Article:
Read our Coronavirus Coverage Here

Additional Thanks

Today from @CltLedger: Nurse practitioners are replacing neonatologists at this NC hospital in a controversial move. #nchealth #ncnews northcarolinahealthnews.org/2…

Categories

About Taylor Knopf

Taylor Knopf covers rural and mental health news. She previously wrote for The News & Observer as a politics and general assignment reporter. Before that, she worked at a small daily newspaper in southern California.

Knopf has a bachelor's degree in sociology with a minor in journalism.

Stay in the Know

Get NC Health News headlines to your inbox! Sign up for our newsletter today... comes 2-3 times per week.
  • This field is for validation purposes and should be left unchanged.

Reader Interactions

Comments

  1. Dr. Laws says

    Excellent, well written article Taylor. Thank you! This article is chock full of information that further adds to my concerns about the negative (and possibly unintended) consequences that are sure to happen when H474–the Death by Distribution bill is signed into law. Those Black, American Indian and other persons of color who are not benefiting from treatment but who are most likely spiraling in their addiction and selling their prescription drugs to meet other needs i.e. rent, food, or to pay for an alternative drug e.g. heroine, will be the ones who are caught in the criminalization web that H474 creates. Thank you for shining light on a key part of many mental health and SUD advocates protests to H474–the treatment side of this crisis and who is or isn’t benefiting.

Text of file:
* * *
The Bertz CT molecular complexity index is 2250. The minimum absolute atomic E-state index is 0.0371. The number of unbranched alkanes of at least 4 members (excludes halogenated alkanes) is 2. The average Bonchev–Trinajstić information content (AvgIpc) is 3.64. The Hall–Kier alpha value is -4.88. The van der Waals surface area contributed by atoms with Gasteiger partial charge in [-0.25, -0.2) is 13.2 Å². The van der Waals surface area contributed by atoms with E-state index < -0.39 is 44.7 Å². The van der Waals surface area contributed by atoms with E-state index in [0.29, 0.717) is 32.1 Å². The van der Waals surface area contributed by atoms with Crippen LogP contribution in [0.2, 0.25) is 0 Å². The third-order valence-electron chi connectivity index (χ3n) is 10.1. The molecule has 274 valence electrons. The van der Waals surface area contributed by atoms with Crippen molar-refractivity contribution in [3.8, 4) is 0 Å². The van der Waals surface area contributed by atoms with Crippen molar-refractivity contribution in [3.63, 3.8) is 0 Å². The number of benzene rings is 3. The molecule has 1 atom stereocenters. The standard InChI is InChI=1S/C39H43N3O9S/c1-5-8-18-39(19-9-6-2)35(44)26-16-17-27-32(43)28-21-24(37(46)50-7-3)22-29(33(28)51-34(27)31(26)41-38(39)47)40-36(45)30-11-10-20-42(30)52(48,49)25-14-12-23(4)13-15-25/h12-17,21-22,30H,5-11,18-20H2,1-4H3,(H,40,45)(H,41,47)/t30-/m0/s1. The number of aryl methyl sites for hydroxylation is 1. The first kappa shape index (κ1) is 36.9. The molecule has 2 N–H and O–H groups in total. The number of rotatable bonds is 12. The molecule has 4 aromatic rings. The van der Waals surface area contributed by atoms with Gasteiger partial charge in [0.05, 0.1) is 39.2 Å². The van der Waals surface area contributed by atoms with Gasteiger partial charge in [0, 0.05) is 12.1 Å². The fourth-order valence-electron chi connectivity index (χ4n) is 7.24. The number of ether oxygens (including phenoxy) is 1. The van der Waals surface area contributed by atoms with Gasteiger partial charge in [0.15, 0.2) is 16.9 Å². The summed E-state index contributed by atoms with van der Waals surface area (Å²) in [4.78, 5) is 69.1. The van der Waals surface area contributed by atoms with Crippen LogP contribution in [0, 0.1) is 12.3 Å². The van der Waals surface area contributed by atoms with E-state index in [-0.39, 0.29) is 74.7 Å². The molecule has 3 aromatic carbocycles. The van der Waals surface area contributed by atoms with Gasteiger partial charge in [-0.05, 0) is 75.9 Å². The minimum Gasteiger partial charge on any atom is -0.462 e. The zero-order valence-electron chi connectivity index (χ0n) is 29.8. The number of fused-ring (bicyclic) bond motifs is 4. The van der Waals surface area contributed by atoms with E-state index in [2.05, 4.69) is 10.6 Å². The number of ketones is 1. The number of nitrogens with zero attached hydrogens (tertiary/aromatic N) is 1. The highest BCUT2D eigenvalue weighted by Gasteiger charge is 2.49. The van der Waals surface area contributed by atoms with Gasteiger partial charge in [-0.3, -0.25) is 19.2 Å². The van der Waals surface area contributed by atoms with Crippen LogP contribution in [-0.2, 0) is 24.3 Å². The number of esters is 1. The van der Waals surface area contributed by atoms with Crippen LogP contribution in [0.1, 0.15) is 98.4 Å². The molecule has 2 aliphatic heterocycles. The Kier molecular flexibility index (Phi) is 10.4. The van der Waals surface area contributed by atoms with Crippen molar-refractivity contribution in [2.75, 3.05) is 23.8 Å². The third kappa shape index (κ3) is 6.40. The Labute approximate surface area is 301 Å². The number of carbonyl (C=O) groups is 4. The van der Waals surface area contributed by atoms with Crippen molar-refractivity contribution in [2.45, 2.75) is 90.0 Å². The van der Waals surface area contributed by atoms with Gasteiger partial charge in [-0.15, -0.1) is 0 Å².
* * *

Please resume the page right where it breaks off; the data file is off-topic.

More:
2. Gregory Burzynski says

    Thank you for bringing up about this. This is not fair and we should raise our voice about this so called disparities. We should always open our eyes, discrimination can happen everywhere even in the Health industry.

  3. Tim Paulson says

    No mention of addressing the root causes in communities for substance use. Until community determinants of health are addressed and supported by funders we will continue reacting to crisis after crisis. We can’t treat our way out of the problem (although inexpensive and easy access to treatment is essential). There are major systemic issues at work that have long been ignored. A willingness to invest in long term solutions needs to be a core component if social inequities are to be minimized. But, the system is built on short term, reactive responses primarily focused on a triage approach. Where is the leadership to do better?

    • Benita J Mason says

      A great article is full of facts and reality. I would like to get more from your research to expand on and bring out more into the public eye. I am an aspiring writer and professional speaker on this subject and many others.

[email]
[email]
[zip]
[zip]
[listGroups]
[listGroups]
[email]
[email]
[zip]
[zip]
[listGroups]
[listGroups]